If a party in the chain wants to dispute an invoice, then the party has to give a “Notice of Non-payment” setting forth the reasons the invoice is being disputed. The owner has 14 days from the receipt of the proper invoice to issue the dispute notice, and the general contractor has a week thereafter to notify its subcontractor that the payment is not coming, and so on down the line. If a contractor receives a Notice of Non-Payment but does not issue a downstream notice, then it must pay its subcontractors, even if the owner is disputing payment upstream. A contractor can also be paid in full but then dispute payments downstream.

The reforms that came into effect in October of this year also introduced a formal adjudication process intended to be a quick and efficient dispute resolution mechanism for payment-related construction contract disputes. Any party (owner, general contractor or subcontractor) can demand an adjudication by simply giving written notice requesting adjudication to the other party with an electronic copy of the notice sent to a new central dispute resolution authority referred to in the legislation as the “Authorized Nominating Authority” (the “Authority”). The inaugural Authority is, perhaps surprisingly, not a government entity at all. Instead, it is a division of ADR Chambers, a private entity with former judges and lawyers on its roster for hire as adjudicators.

If the parties cannot agree on their own adjudicator, the Authority will appoint an adjudicator from its roster of available adjudicators. The complaining party has to deliver documents to that adjudicator within five days of the adjudicator’s appointment, and the non-complaining party has to provide any responding documents on the same day. The adjudicator is to make his/her decision within 30 days of receiving the documents.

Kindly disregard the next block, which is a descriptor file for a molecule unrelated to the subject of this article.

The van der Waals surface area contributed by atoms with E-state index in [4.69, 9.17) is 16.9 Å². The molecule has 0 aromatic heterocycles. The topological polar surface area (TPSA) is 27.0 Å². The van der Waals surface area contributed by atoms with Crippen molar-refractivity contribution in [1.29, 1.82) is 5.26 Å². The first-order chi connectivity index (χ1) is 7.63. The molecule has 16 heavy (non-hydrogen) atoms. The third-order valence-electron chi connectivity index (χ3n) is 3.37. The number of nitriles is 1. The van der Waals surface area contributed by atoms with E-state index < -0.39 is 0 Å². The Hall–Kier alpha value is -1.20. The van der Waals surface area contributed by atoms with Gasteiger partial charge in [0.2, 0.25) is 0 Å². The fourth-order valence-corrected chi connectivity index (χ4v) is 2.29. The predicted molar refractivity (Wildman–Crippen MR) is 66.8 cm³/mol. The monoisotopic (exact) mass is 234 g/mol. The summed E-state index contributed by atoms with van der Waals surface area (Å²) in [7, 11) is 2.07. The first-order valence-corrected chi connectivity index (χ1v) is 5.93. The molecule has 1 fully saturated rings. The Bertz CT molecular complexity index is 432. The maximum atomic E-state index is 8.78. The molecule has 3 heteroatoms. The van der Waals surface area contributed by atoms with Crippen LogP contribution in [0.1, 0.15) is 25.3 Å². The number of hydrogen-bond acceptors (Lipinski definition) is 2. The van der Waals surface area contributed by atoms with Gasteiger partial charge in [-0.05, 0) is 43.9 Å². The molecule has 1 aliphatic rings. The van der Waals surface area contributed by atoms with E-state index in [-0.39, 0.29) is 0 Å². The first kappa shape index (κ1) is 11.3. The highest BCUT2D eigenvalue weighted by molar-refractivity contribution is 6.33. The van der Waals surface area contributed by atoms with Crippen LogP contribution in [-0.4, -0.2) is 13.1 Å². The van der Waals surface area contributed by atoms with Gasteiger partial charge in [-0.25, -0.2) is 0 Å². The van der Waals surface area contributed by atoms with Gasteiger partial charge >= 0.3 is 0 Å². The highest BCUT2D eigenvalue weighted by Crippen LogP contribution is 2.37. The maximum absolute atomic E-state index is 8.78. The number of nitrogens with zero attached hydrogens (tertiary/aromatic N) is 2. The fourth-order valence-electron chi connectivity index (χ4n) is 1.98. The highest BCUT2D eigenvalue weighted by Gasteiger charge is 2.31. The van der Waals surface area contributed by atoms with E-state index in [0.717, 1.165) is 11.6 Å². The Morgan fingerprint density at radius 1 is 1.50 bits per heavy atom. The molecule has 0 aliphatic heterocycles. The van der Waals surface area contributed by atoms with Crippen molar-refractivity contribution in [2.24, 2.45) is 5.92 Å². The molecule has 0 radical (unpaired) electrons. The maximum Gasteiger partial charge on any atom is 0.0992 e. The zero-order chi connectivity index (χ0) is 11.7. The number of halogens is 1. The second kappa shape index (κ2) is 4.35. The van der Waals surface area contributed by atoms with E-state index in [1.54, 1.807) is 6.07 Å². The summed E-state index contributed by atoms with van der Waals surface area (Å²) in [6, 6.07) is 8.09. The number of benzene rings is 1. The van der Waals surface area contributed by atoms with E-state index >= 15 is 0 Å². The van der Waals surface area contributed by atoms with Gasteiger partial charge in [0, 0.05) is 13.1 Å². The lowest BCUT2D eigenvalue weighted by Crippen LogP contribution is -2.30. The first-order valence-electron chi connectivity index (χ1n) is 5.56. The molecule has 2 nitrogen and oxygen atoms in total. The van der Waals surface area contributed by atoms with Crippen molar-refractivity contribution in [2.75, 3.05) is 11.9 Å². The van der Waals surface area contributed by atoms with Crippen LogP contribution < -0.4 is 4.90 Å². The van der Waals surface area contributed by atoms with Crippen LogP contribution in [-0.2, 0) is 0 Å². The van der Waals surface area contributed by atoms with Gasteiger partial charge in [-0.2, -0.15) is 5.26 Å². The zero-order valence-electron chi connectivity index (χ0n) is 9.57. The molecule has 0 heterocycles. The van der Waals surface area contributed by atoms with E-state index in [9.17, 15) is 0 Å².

The lien preservation timelines are also extended if the parties are adjudicating. Accordingly, construction liens do not have to be preserved until 45 days after the adjudicator receives the documents for adjudication.

Ontario is not alone in this new prompt payment experiment. The Federal Prompt Payment for Construction Work Act recently passed as part of the larger federal budget and became law on June 21, 2019, implementing a similar prompt payment program for all federal construction projects. Furthermore, both Saskatchewan and Nova Scotia are considering similar legal reforms of their own.

By the time this article is in print, the first adjudications will have been conducted. Like all of these sorts of mandatory alternative dispute resolution protocols, the biggest concern is that these outsourced mini-courts, which are supposed to be faster, cheaper and more efficient than the regular courts, end up being just as slow, just as expensive, and just as bureaucratically cumbersome as going to court (notwithstanding legislation ostensibly forcing performance deadlines!). That said, it’s a brave new world — prompt payment, in some form or another, is probably here to stay.


Megan J. Lem is a corporate lawyer in the New York office of Kirkland & Ellis LLP.
Megan J. Lem is a corporate lawyer in the New York office of Kirkland & Ellis LLP. This article reflects the personal views of the authors alone.